Ah, Lyme Regis!
I arrived there today, after a remarkably rapid journey along the A354 and A35 past Blandford Forum, Dorchester, Bridport and Charmouth. Dorset names. All on a clear sunny Monday morning, with Fiona tugging the caravan as if it were a feather - even though the whole rig, my wardrobe of clothes included, weighs three tons. We still whizzed along. Arriving at Curlew Farm, I even managed to reverse the caravan into position after only four attempts - very, very good for me! The sun shone even more, in a peerless blue and cloud-free sky. The view over to the west was panoramic (the farm is on a ridge) and crystal clear. I had a cup of tea, a ham sandwich, and a post-prandial kip. It was bliss.
Awaking at three, I went into Lyme, heading first to Monmouth Beach on the west side. This is presumably named after the Duke of Monmouth who on a dark and stormy night in the winter of 1673 (or some such year) invaded England by sea with an army, intending to depose the reigning monarch and become king himself. A doomed enterprise if ever there was one. I believe he got bogged down in Sedgemoor in Somerset and sank without trace.
Be that as it may - and of course I'm not quite certain of my facts - I wanted to go there (Monmouth Beach) and take a look at the Boat Building Academy. Now a little while back you may recall my visiting the lifeboat station at Selsey in Sussex, and getting into a conversation with a retired naval man about lifeboat construction, which led on to my possibly finding work with a boatbuilding firm. I did in fact follow that up with some research into Sussex firms, but it came to nothing. However, on BBC Radio 4 the night before, on Last Word (which relates the life stories of all kinds of interesting people who have recently died) I heard about a certain Mr Chipperfield, who was a renowned boatbuilder and the founder of this Academy in Lyme Regis. Naturally I wanted to find the place, and did. There was nobody to speak with, but inside (where I could not go, because of industrial-area rules) I could see two young chappies working on little fishing boats, and there were many other similar boats in various stages of completion. I picked up a brochure. Courses were residential, and you'd have your own study bedroom, with a communal kitchen and dining room. They offered a 38 week Boat Building course to a standard way beyond City & Guilds requirements; an 8 week Woodworking Skills course; and 1 to 5 day Short Courses. One could acquire an amazing range of skills! It wasn't clear whether you could enroll if you were an absolute beginner, but the brochure included girls and older women in the pictures of students, implying that you weren't necessarily looking for a career in the marine construction industry. The Academy accepted students aged 18 (sometimes younger) right up to eighty.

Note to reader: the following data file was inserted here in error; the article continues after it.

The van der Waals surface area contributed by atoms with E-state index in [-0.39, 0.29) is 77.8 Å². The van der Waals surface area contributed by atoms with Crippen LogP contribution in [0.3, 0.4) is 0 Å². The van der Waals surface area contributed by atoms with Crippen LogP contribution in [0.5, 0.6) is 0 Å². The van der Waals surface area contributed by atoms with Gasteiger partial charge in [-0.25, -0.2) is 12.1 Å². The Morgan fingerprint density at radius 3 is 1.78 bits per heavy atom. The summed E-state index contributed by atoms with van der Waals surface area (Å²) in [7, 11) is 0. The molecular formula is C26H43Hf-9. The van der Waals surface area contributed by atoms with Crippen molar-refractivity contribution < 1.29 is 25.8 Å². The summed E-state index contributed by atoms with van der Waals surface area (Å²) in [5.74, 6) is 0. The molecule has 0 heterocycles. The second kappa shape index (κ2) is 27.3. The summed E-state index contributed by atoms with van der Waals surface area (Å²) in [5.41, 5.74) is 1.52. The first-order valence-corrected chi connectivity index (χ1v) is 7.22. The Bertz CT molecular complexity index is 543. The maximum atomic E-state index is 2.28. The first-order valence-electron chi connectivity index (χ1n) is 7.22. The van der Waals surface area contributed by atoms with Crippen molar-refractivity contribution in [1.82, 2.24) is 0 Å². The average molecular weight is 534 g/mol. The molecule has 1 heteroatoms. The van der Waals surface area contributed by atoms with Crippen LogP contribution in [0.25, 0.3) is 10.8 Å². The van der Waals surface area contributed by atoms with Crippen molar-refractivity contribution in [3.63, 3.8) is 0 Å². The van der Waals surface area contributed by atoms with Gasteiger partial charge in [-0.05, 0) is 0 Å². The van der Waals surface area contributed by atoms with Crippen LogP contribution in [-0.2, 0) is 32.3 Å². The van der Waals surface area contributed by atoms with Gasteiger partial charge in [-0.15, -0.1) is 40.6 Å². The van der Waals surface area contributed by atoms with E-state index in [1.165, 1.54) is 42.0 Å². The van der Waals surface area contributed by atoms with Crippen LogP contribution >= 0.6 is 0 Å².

I felt tempted. At school I was a duffer at manual skills, especially woodwork, but then I hated school, was in the wrong school anyway, and you can be such a thing as a 'deliberate duffer' just to be perverse. For instance, I deliberately sabotaged my 11 year old singing voice to get out of being picked as a little maid for the 1964 school Gilbert & Sullivan production - The Mikado it was - which I suppose must prove that I wasn't hungry for any kind of limelight, whatever the joys of dressing up in a kimono and fluttering a fan. Perhaps I sensed that I'd look and sound just a bit too natural in the part, and would get endlessly thumped as a result. (All right, it was stage fright, pure and simple) Anyway... despite spurning (in like mood) the chance to excel in wood, l still secretly admired the skill and craftsmanship, the use and care of interesting-looking tools, the way that wood shavings curled off, and the smooth and shapely end result. No doubt about it, something that you make yourself does contain part of your soul, wooden boats especially. The Academy brochure said 'The [38 week] course is 'hands-on' - people learn by actually building boats. Each group works on a range of different construction types. The course offers some students the opportunity to build a boat for themselves... We celebrate the end of each course by launching the boats into Lyme Regis harbour.' Wow!
Lyme Regis is also famed for its fossils - you can find them simply by strolling along under the cliffs at each end of the town. And I did. I saw fossil clams. And I found a flat rock that had obviously fallen out of the cliff above. On its upturned face were the clear impressions of ancient ammonite shells, nine inches across. Wow again! I passed this information on to other people I met on my way back, who were also hoping to see fossils. I'll have to go fossil-hunting again. I'm here for a week, so there should be plenty of opportunity, subject to tides. Maybe it'll be a complete ichthyosaur next time?
On the Cobb, that ancient breakwater that the French Lieutenant's Woman couldn't keep away from, and the scene, no doubt, of more than one visit from the authoress Jane Austen, I saw two women tucking into fish and chips with undisguised gusto and pleasure.
Miss Melford: 'Good women of Lyme Regis! I perceive that you are enjoying your humble meal.'
The two women: ' 'Tis true, my lady, we'm be likin' it right heartily. We do reckon it be tasty enough for the grand old Duke of Monmouth himself!
Miss Melford: 'Might I enquire where such a meal may be obtained?'
The two women: 'Well now, you do see them old fishin' boats downalong? Well, bless you, there be an old fish and chip shop jus' beyond.'
Miss Melford: 'Thank you, good women. A very good day to you.'
The two women (curtsying): 'Why thankee, ma'am, 'tis no trouble for a lady like you.'
I love it. Lyme Regis is so quaint.